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Old 03-10-2009, 06:25 PM   #1
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How sharp is "sharp"?

So here's the thing...I have a cheap set of knives that I sharpen several times a week. I'm obsessive about them being sharp, but others have told me I'm being ridiculous and there's no need for a knife to be sharpened that often.

What I would like to know is what is a reasonable sharpness? Is there some kind of test that's recognized to mean a knife is really, really sharp? For me it's the tomatoes and bell peppers that get to me. If I have to apply pressure and really start sawing, I think the knives aren't sharp enough. Unfortunately, I've never gotten to that point with my knives...so I'm wondering if I just have impossible standards or whether my knives are substandard.

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Old 03-10-2009, 06:31 PM   #2
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Welcome to DC ---- Your "tomato" test seems like a reasonable standard ---

Have Fun & Enjoy!!
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Old 03-10-2009, 06:43 PM   #3
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It's not wrong or unreasonable to want sharp knives.

What's scary is that you have to sharpen your knives several times a week!

If you are referring to using a steel on the knife, that's not sharpening. I use a steel every time I use my knives. That's basic maintenance. If you're using some sharpening stone or tool that often, you need new knives.

I have a set of Henckels PRO S and sharpen them a couple of times a year. Any of my knives will easily cut through a tomato or bell pepper at any time.
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Old 03-10-2009, 07:42 PM   #4
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Quote:
Originally Posted by AlanS2323 View Post
So here's the thing...I have a cheap set of knives that I sharpen several times a week. I'm obsessive about them being sharp, but others have told me I'm being ridiculous and there's no need for a knife to be sharpened that often.

What I would like to know is what is a reasonable sharpness? Is there some kind of test that's recognized to mean a knife is really, really sharp? For me it's the tomatoes and bell peppers that get to me. If I have to apply pressure and really start sawing, I think the knives aren't sharp enough. Unfortunately, I've never gotten to that point with my knives...so I'm wondering if I just have impossible standards or whether my knives are substandard.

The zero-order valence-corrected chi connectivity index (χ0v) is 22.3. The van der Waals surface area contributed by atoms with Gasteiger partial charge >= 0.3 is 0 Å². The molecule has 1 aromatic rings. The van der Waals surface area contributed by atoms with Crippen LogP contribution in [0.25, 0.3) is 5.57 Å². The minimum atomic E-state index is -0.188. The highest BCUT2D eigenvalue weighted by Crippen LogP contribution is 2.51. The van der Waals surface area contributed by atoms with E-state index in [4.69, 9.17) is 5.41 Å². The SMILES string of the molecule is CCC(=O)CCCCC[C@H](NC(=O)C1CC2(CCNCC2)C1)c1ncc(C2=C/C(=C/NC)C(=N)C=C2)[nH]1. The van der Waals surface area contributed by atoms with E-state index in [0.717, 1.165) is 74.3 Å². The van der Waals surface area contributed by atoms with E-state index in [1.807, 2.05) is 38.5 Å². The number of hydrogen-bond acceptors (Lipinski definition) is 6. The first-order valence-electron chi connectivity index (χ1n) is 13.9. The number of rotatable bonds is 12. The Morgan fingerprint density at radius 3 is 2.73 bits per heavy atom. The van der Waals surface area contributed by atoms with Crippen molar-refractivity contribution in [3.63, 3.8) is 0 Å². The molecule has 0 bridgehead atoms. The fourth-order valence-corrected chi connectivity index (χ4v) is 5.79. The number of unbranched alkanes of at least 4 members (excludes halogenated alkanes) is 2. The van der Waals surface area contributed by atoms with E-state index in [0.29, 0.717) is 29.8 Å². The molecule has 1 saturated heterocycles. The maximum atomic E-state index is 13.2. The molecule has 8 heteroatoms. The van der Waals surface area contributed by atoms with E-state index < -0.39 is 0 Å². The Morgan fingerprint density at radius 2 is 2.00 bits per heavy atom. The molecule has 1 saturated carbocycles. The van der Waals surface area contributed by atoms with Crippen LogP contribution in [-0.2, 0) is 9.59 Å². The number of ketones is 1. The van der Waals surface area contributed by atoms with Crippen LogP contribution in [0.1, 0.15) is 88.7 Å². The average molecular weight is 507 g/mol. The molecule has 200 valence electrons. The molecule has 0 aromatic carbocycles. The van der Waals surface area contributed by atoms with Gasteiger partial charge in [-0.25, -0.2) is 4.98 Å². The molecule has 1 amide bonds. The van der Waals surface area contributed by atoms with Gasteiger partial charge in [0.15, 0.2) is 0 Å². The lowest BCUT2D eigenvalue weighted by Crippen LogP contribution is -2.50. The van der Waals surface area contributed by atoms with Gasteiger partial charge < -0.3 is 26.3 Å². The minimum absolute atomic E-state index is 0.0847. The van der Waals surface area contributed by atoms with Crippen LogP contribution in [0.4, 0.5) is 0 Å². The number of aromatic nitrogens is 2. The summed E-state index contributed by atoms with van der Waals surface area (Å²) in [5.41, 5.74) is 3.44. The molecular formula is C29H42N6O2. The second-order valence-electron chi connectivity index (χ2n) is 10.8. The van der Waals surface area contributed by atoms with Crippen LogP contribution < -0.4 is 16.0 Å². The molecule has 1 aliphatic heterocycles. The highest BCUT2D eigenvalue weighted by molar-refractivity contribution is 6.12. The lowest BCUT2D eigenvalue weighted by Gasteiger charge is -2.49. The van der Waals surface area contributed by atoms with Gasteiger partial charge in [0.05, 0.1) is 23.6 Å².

The tomato/bell pepper test is a reasonable test of sharpness. However the cutting stroke is important. At a microscopic level a knife edge is a saw, therefore you should be using a long cutting stroke that is at least 45 degrees in angle. If you hack straight down like an axe you're not actually getting very much cutting done, merely crushing with a sharp edge.

I work in a professional kitchen and sharpen my knives once a week. Whilst there are some easy to operate sharpening systems available that will get you a reasonable edge the only way to get knives really sharp is to use whetstones.
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Old 03-10-2009, 07:42 PM   #5
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Goodness, I don't sharpen my knives several times a week and my knives are USED a lot. Even after quite a while, they still slice tomatoes like a hot knife through butter. Perhaps you need to invest in a couple of very nice knives. You'll enjoy them.
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Old 03-10-2009, 08:17 PM   #6